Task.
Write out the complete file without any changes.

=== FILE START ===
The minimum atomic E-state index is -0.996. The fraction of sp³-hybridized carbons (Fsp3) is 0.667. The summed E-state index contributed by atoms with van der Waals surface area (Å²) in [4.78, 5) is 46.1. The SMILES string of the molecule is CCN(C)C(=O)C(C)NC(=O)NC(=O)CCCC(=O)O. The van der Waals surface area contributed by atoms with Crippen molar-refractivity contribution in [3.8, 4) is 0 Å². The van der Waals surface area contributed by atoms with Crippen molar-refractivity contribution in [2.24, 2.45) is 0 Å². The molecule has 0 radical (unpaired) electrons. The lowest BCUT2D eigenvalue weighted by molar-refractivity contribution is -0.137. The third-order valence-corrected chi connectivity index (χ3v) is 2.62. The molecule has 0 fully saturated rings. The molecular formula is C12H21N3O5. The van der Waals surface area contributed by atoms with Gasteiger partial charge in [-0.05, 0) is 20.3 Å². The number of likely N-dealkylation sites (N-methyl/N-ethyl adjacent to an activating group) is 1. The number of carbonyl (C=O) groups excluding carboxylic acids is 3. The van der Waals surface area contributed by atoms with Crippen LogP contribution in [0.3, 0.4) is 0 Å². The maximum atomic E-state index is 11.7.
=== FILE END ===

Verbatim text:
The minimum atomic E-state index is -0.996. The fraction of sp³-hybridized carbons (Fsp3) is 0.667. The summed E-state index contributed by atoms with van der Waals surface area (Å²) in [4.78, 5) is 46.1. The SMILES string of the molecule is CCN(C)C(=O)C(C)NC(=O)NC(=O)CCCC(=O)O. The van der Waals surface area contributed by atoms with Crippen molar-refractivity contribution in [3.8, 4) is 0 Å². The van der Waals surface area contributed by atoms with Crippen molar-refractivity contribution in [2.24, 2.45) is 0 Å². The molecule has 0 radical (unpaired) electrons. The lowest BCUT2D eigenvalue weighted by molar-refractivity contribution is -0.137. The third-order valence-corrected chi connectivity index (χ3v) is 2.62. The molecule has 0 fully saturated rings. The molecular formula is C12H21N3O5. The van der Waals surface area contributed by atoms with Gasteiger partial charge in [-0.05, 0) is 20.3 Å². The number of likely N-dealkylation sites (N-methyl/N-ethyl adjacent to an activating group) is 1. The number of carbonyl (C=O) groups excluding carboxylic acids is 3. The van der Waals surface area contributed by atoms with Crippen LogP contribution in [0.3, 0.4) is 0 Å². The maximum atomic E-state index is 11.7.